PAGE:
Fibromyalgia Pain, Functional Impairment Eased by Exercises Like Swimming and Walking

Fibromyalgia Pain, Functional Impairment Eased by Exercises Like Swimming and Walking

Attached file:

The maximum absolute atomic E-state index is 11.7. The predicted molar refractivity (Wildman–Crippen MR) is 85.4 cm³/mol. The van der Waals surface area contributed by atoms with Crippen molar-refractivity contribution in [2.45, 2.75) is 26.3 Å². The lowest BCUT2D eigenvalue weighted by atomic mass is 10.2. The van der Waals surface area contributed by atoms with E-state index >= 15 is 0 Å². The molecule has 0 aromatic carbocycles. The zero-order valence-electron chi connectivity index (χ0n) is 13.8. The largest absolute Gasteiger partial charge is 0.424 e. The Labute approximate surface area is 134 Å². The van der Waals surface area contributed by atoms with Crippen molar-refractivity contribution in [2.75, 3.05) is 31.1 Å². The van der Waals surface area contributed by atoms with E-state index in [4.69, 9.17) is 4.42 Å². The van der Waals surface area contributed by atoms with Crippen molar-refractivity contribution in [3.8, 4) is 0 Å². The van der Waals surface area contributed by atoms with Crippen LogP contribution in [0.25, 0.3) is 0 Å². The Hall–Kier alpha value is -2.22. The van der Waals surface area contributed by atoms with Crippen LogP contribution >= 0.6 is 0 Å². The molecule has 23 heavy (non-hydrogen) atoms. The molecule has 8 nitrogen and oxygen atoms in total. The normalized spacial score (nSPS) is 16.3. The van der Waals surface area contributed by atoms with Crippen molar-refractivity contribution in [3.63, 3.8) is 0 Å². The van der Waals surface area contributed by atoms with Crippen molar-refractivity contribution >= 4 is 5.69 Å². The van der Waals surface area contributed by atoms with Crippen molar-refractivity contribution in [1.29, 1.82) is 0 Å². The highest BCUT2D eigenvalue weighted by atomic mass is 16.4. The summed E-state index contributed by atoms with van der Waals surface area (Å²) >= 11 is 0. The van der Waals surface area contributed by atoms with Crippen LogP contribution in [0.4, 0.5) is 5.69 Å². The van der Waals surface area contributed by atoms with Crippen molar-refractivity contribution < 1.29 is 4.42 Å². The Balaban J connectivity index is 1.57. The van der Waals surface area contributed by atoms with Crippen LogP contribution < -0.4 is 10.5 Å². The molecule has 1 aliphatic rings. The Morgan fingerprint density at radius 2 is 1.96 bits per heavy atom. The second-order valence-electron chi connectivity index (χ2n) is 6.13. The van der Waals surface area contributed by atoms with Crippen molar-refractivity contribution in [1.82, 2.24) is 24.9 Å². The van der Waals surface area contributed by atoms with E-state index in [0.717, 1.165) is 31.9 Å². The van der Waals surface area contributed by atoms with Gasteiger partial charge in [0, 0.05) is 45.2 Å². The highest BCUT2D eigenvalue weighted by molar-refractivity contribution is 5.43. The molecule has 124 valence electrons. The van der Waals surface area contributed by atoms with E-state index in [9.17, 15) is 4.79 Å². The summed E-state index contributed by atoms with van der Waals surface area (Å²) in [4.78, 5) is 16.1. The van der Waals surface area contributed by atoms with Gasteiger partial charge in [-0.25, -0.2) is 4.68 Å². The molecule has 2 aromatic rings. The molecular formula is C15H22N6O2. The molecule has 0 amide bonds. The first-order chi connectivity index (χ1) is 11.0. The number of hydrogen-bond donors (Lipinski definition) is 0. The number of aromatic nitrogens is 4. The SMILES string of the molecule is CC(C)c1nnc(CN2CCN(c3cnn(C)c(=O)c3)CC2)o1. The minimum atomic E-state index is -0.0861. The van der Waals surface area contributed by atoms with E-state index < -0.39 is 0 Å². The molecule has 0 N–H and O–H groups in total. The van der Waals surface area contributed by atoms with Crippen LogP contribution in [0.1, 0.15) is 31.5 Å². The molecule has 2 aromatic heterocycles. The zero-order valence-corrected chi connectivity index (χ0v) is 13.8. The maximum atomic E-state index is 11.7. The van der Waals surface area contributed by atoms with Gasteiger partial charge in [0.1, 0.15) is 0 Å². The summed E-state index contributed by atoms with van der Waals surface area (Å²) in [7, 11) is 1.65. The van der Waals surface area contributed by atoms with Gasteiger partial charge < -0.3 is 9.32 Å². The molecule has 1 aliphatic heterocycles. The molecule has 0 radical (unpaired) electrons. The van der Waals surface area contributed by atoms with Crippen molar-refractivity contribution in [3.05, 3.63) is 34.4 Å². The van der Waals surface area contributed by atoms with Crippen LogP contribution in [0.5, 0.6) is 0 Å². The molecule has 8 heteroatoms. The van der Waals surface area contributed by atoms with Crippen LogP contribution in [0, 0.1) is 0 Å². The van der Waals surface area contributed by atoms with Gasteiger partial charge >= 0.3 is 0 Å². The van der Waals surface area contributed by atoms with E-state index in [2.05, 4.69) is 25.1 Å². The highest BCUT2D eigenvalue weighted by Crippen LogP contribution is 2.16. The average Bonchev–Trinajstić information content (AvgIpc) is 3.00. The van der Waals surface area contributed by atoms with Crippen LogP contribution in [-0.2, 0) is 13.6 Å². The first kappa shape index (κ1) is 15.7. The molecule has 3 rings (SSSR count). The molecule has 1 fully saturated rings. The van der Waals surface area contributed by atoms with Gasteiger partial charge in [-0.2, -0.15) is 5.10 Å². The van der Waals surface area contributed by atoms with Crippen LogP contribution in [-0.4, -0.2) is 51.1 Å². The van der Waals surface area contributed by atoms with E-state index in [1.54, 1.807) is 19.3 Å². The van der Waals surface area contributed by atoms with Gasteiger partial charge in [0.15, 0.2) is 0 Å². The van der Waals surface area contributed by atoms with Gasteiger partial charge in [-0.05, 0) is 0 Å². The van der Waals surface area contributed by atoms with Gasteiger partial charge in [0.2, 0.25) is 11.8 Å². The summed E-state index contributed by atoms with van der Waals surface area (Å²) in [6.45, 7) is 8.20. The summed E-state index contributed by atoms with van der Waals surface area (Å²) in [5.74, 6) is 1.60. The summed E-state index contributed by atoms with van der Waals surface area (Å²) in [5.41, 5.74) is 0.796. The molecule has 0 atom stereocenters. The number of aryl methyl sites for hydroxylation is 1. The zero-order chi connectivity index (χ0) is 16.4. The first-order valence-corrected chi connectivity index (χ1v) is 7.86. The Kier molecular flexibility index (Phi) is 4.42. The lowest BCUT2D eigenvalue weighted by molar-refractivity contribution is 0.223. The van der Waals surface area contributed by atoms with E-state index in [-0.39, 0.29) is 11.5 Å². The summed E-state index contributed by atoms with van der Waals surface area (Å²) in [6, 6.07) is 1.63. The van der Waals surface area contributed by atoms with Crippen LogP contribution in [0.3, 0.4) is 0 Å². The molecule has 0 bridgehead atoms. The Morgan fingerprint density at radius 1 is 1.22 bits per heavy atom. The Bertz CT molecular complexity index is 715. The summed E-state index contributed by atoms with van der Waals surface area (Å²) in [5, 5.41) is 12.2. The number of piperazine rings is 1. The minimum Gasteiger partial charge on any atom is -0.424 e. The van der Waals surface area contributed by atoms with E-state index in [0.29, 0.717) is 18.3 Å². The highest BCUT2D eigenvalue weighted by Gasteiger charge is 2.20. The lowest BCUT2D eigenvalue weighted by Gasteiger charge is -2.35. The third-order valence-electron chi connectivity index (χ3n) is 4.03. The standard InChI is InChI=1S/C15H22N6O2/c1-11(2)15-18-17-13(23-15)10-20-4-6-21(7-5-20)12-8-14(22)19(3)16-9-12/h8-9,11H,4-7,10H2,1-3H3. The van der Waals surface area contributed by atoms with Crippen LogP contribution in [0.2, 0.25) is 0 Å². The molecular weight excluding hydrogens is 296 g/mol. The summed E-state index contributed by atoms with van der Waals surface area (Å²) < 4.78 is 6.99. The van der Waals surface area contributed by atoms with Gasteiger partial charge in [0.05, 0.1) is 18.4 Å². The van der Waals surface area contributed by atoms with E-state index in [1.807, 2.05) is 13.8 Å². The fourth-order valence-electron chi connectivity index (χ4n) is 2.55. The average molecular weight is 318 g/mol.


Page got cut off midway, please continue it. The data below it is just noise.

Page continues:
Swimming and walking have similar beneficial effects in fibromyalgia (FM) female patients, improving functional capacity and quality of life and reducing pain, according to a study, “Swimming Improves Pain and Functional Capacity of Patients with Fibromyalgia: A Randomized Controlled Trial,” published in the journal Archives of Physical Medicine and Rehabilitation. Fibromyalgia is chronic disease characterized by widespread pain, and reduced muscle strength and cardiovascular fitness. Physical exercise is often recommended due to its effectiveness in reducing FM symptoms that are usually insufficiently controlled by pharmacological treatment. Aquatic exercises have been shown to exert positive effects on mental, emotional and physical health, improving muscle strength and functional capacity — or the ability to perform meaningful daily activities — while reducing pain. Swimming, particularly, has proven beneficial in patients with chronic pain, but its effects in FM patients had not been studied thus far. Researchers analyzed the rehabilitation of FM patients who underwent 50 minutes of swimming for 12 weeks, three times a week, focusing on pain, and also on aerobic capacity, functional capacity, and quality of life, compared to patients who engaged in a walking program with the same duration and frequency. A total of 75 women with fibromyalgia (ages 18 to 60) participated in the study and were randomly assigned to two different groups: a swimming group with 39 subjects and a 36-patient walking group. Eac
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